Archives by month/year

Kling Klang – The Superposition EP

Label: Rock Action Format: 12″,CDS

Three tracks, barely eleven minutes in total and more accomplished than an hour of almost any other band you choose to name. The five piece Kling Klang – the original core trio of Joe McLaughlin , Amy Corcoran and Dave Smyth with Ali McDonald‘s drumming and Peter Smyth filling out the keyboard ranks – are a force to be reckoned with. The band have a genuine love of their chosen weapons: cheap keyboards from the Eighties, monstrous organs, guitar stomp boxes; but also a Punk pop sensibility and an ear for a hook like nobody’s business. Neither Metal nor Avant Garde but something that combines the accomplishments of the two.

The Superposition appears from left field, and before we know what has hit us, we’re eye-deep in “Heavydale”. The opening track of Liverpool space punk band Kling Klang’s third single, does exactly what it says

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Tony Hill’s Fiction/The Bohmans/Blind Plastic (live at The Klinker)

The alien awaits its moment of stage glory (pics: Tango-Mango)

The Klinker The Sussex, London 20 September 2001

Well, The Klinker was its normal inchoate self: the irrepressible Hugh Metcalfe yelling “We start in ten minutes” as a half dozen apparently unrelated machine operators tinker with toy tape recorders, laptops, bits of wiring, large wineglasses, violin bows and Super 8 projectors. I concieve a momentary connexion between autism and the avant-garde – the unconnectedness, the lack of affect, it’s all here tonight at The Klinker.

Blind Plastic

Blind PlasticBut behind this buzz of overgrown childsplay there stand devices rarely seen at this venue: a full drum kit (without ethnicky extensions or innovative modifications), big Roland guitar amps, a Strat copy and a Westone bass. Tonight Tony Hill

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An interview with Charles Hayward

May 2000

As impassioned and animated offstage as behind his massive drumkit, Charles Hayward radiates a genuine intensity. He first came to wide attention as drummer with the highly influential This Heat as the embers of Post-Punk simmered off into wilder experimental tangents. He has released a dozen solo and colaborative albums, and puts on rare solo live shows which pull the raw muscular percussion at the heart of Rock into new shapes with devastatingly powerful results. The Freq team quizzed him on what makes drives his particular brand of rhythmic intensity as the London Musicians Collective’s Ninth Annual Festival of Experimental Music drew to a close on the South Bank in May 2000. Interviewers: Lilly Novak, Antron S. Meister, Iotar and Deuteronemu 90210.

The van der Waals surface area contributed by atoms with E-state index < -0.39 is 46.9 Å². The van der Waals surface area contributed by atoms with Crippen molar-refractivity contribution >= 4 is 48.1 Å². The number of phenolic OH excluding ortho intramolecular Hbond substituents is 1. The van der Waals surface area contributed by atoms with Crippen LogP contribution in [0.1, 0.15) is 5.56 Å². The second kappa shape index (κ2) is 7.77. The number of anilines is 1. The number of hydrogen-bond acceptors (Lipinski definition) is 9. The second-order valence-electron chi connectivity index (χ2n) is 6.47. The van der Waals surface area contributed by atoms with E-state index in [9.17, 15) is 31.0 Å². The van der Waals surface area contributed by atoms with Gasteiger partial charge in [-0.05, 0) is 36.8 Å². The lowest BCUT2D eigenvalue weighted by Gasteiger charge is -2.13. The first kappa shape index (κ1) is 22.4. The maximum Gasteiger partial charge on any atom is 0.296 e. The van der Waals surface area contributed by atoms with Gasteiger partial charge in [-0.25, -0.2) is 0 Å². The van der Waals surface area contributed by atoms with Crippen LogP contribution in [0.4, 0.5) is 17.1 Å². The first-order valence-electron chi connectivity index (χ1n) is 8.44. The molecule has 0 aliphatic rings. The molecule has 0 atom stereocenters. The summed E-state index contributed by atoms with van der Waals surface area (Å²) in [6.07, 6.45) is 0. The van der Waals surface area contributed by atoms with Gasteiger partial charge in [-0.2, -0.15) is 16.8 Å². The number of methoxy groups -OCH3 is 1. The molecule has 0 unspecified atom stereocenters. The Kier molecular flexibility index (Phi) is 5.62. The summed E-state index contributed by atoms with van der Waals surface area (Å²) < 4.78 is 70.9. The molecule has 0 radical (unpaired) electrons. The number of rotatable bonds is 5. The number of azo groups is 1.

FREQ: We know about This Heat and all of that, but what you did yesterday in the LMC Festival, is that available on record?

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Faust – Ravvivando

Label: Klangbad Format: CD,2LP

Faust - Ravvivando sleeveThe big Krautrock album of ’99? Well, it’s certainly caused a lot of excitement in those circles. Fresh from turning London’s Garage into a gas chamber and ejecting long-time figurehead Jean-Hervé Peron, Faust land in the recorded arena with Ravvivando – twelve tracks of uncompromising noise of vintage quality. Phew!

Original members, Hans Joachim Irmler and Zappi Diermaier have assembled four cohorts to continue their three decade-old campaign into new sonic territories and the revamped band are sounding harder and stranger than ever. No one really sounds like Faust. Drawing out the hoary old comparisons with Neubauten and Throbbing Gristle, we find that they are a different sort of beast altogether. The Jean-Hervé-fronted outfit had a more performance Pop-Art agenda, while the 1999 version is a sleek vortex of a band. They’re proud of their gleaming edges.

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Rachel’s – Selenography

Label: Quarterstick Format: CD

Rachel’s - SelenographyRachel’s may be the logical conclusion of the tradition of Tortoise and Slint. This is not to say that they sound like either of these bands, but rather that one may trace an evolution in contemporary American music from a highly developed No-Wave to an end of millennium conservatoire music. Of course this music is not really specifically millennial either and at its best achieves the still point of timelessness although it is neither traditional nor futuristic. Pieces may arise as naturally from drum machine patterns (refreshingly played as drum machines rather than simulations of drums), or string trios as they might from guitar riffs or harpsichord motifs.

Their previous work has included a disc about sailing ships and music for a theatre work on the

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Kling Klang – Rocker/Vander